Quote:
There's genuinely no utility in re-enabling the CIC lock. There's exactly two games—one US and extremely rare, one European and not particularly common—that rely on a functioning CIC.


It's really more of a "nice to have just in extreme cases" thing, I was more concerned if it would cause any issues to do it. This is going to partially also be a learning experience for me (No, I am not just going to blindly solder onto my NES without a lot of practice on junk first) hence why I wanted to do it, I just like having the potential option.

Also, I heard some talk that you might need to disable it to get extended audio to work without a hd-def NES, but I don't know if that's true. Keep in mind that I won't be able to get my hands on a hi-Def NES for a while, but I can perform all the other mods with the tools I already have.

Quote:
The Hi-def NES completely ignores the NES CPU's original audio and resynthesizes it from scratch. Your NES CPU could be entirely missing pins 1 and 2 and you'd still hear audio via the HDMI output.


Ok, good to hear. So then basically no audio mod I do could run the risk of causing issues with the hi-def NES?

Come to think of it, I recall seeing some of the schematics recommend putting capacitors if you were going to do the mod to help prevent feedback from the RCA inputs.... would there be any point in adding diodes there too to prevent feedback? Or am I completely misunderstanding what diodes are for?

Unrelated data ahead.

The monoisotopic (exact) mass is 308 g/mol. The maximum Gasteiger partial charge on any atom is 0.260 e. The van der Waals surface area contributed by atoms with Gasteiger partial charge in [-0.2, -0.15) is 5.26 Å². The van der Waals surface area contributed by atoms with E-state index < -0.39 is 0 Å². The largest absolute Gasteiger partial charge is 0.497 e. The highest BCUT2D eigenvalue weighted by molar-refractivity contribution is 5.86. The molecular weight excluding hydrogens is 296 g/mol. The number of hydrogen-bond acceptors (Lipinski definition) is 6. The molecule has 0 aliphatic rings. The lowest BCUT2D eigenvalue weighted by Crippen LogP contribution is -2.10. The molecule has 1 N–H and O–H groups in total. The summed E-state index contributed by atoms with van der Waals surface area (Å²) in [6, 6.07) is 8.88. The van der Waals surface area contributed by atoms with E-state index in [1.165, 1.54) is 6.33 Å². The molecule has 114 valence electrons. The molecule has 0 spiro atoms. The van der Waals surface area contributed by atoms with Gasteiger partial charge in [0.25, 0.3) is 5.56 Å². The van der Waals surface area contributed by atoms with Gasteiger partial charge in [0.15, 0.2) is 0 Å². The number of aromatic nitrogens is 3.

Quote:
Composite will not work as intended while the HDMI cable is plugged in. (The HDNES has to re-purpose it as a digital signal in order to work)


Looking back, I am starting to believe I mis-read that part earlier. I don't mind having to unplug the HDMI cable to get composite working, as long as composite will work fine with a Hd-NES installed (as long as I unplug the HDMI cable). Is that the case? I just have to unplug the HDMI cable from the back of the NES to get composite working again?

Quote:
Sockets are somewhat famous for having their contents shaken loose by only-slightly-rough handling. Nothing will be permanently damaged, but you might find yourself occasionally needing to open it again to reseat everything.


Seems this might have been another screw-up of mine by reading a different installation guide.

In reading this one:
https://www.game-tech.us/hi-def-nes-ins ... terposers/
https://www.game-tech.us/hi-def-nes-ins ... -assembly/

It seems that nothing gets permanently soldered in? From what I understand, you solder header pins in place of the CPU/PPU (which from what I understand, would be similar to a socket and are not a permanent connection?) and then a socket to the interposers of the Hd-DEF NES to socket the CPU and PPU in? From what I understand, this means that neither the interposers of the hi-Def NES that sit between the CPU/PPU, nor the CPU/PPU themselves get permanently soldered to anything can can be easily removed? Did I get it right this time or did I still screw up understanding how this works?